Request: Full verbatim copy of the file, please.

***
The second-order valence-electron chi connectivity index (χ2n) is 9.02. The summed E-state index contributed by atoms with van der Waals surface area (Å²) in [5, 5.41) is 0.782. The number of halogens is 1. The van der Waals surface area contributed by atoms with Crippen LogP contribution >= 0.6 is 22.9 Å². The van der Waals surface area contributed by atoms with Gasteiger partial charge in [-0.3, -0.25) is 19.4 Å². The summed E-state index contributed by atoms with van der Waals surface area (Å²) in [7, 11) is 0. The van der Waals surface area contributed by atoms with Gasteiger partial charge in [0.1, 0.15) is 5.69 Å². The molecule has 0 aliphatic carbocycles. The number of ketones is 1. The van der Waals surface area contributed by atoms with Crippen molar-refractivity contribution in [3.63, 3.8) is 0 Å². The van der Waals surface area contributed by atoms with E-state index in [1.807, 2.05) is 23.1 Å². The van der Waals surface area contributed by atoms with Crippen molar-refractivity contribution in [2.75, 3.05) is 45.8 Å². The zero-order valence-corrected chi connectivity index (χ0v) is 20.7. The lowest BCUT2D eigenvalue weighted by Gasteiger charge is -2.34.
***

The second-order valence-electron chi connectivity index (χ2n) is 9.02. The summed E-state index contributed by atoms with van der Waals surface area (Å²) in [5, 5.41) is 0.782. The number of halogens is 1. The van der Waals surface area contributed by atoms with Crippen LogP contribution >= 0.6 is 22.9 Å². The van der Waals surface area contributed by atoms with Gasteiger partial charge in [-0.3, -0.25) is 19.4 Å². The summed E-state index contributed by atoms with van der Waals surface area (Å²) in [7, 11) is 0. The van der Waals surface area contributed by atoms with Gasteiger partial charge in [0.1, 0.15) is 5.69 Å². The molecule has 0 aliphatic carbocycles. The number of ketones is 1. The van der Waals surface area contributed by atoms with Crippen molar-refractivity contribution in [3.63, 3.8) is 0 Å². The van der Waals surface area contributed by atoms with E-state index in [1.807, 2.05) is 23.1 Å². The van der Waals surface area contributed by atoms with Crippen molar-refractivity contribution in [2.75, 3.05) is 45.8 Å². The zero-order valence-corrected chi connectivity index (χ0v) is 20.7. The lowest BCUT2D eigenvalue weighted by Gasteiger charge is -2.34.